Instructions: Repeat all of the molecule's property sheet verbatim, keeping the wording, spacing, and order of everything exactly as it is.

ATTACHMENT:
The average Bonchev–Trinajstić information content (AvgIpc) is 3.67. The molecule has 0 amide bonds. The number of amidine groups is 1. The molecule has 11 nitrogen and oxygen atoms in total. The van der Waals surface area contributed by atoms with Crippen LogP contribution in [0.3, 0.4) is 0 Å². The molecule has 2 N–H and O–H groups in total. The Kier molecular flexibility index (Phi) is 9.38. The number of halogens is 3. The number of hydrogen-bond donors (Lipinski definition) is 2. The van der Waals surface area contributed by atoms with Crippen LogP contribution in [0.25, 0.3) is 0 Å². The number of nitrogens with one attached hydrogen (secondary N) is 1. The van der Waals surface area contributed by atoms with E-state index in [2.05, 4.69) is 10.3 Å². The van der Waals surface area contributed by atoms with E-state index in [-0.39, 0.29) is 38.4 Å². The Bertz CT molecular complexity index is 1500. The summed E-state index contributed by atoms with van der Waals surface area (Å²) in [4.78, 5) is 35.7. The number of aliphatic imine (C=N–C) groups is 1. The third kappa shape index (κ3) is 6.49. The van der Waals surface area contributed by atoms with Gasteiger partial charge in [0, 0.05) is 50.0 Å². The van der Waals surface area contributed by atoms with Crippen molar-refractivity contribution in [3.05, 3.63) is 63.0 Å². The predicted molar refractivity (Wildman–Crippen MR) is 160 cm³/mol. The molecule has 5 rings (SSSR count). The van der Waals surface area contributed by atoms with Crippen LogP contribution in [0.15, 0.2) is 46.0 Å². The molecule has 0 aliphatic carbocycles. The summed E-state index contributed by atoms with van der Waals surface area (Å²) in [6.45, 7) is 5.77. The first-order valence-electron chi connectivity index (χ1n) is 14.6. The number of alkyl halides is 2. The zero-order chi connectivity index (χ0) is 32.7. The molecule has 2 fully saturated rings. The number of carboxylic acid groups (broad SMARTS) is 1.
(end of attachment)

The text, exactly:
The average Bonchev–Trinajstić information content (AvgIpc) is 3.67. The molecule has 0 amide bonds. The number of amidine groups is 1. The molecule has 11 nitrogen and oxygen atoms in total. The van der Waals surface area contributed by atoms with Crippen LogP contribution in [0.3, 0.4) is 0 Å². The molecule has 2 N–H and O–H groups in total. The Kier molecular flexibility index (Phi) is 9.38. The number of halogens is 3. The number of hydrogen-bond donors (Lipinski definition) is 2. The van der Waals surface area contributed by atoms with Crippen LogP contribution in [0.25, 0.3) is 0 Å². The number of nitrogens with one attached hydrogen (secondary N) is 1. The van der Waals surface area contributed by atoms with E-state index in [2.05, 4.69) is 10.3 Å². The van der Waals surface area contributed by atoms with E-state index in [-0.39, 0.29) is 38.4 Å². The Bertz CT molecular complexity index is 1500. The summed E-state index contributed by atoms with van der Waals surface area (Å²) in [4.78, 5) is 35.7. The number of aliphatic imine (C=N–C) groups is 1. The third kappa shape index (κ3) is 6.49. The van der Waals surface area contributed by atoms with Gasteiger partial charge in [0, 0.05) is 50.0 Å². The van der Waals surface area contributed by atoms with Crippen molar-refractivity contribution in [3.05, 3.63) is 63.0 Å². The predicted molar refractivity (Wildman–Crippen MR) is 160 cm³/mol. The molecule has 5 rings (SSSR count). The van der Waals surface area contributed by atoms with Crippen LogP contribution in [0.15, 0.2) is 46.0 Å². The molecule has 0 aliphatic carbocycles. The summed E-state index contributed by atoms with van der Waals surface area (Å²) in [6.45, 7) is 5.77. The first-order valence-electron chi connectivity index (χ1n) is 14.6. The number of alkyl halides is 2. The zero-order chi connectivity index (χ0) is 32.7. The molecule has 2 fully saturated rings. The number of carboxylic acid groups (broad SMARTS) is 1.